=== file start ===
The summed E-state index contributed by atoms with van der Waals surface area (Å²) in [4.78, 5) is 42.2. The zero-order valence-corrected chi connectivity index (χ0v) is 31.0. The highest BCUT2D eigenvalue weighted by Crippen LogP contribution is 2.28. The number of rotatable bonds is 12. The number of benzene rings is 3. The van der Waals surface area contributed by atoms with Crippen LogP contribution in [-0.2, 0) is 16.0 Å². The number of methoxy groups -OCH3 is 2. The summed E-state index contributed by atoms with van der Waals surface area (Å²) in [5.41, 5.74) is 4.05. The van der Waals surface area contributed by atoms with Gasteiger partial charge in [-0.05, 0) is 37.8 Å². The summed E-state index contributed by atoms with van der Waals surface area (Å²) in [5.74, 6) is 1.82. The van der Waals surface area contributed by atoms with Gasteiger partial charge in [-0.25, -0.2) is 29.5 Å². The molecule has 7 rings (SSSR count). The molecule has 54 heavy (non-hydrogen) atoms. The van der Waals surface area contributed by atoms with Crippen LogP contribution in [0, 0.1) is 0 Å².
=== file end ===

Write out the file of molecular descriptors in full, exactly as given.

The summed E-state index contributed by atoms with van der Waals surface area (Å²) in [4.78, 5) is 42.2. The zero-order valence-corrected chi connectivity index (χ0v) is 31.0. The highest BCUT2D eigenvalue weighted by Crippen LogP contribution is 2.28. The number of rotatable bonds is 12. The number of benzene rings is 3. The van der Waals surface area contributed by atoms with Crippen LogP contribution in [-0.2, 0) is 16.0 Å². The number of methoxy groups -OCH3 is 2. The summed E-state index contributed by atoms with van der Waals surface area (Å²) in [5.41, 5.74) is 4.05. The van der Waals surface area contributed by atoms with Gasteiger partial charge in [-0.05, 0) is 37.8 Å². The summed E-state index contributed by atoms with van der Waals surface area (Å²) in [5.74, 6) is 1.82. The van der Waals surface area contributed by atoms with Gasteiger partial charge in [-0.25, -0.2) is 29.5 Å². The molecule has 7 rings (SSSR count). The molecule has 54 heavy (non-hydrogen) atoms. The van der Waals surface area contributed by atoms with Crippen LogP contribution in [0, 0.1) is 0 Å².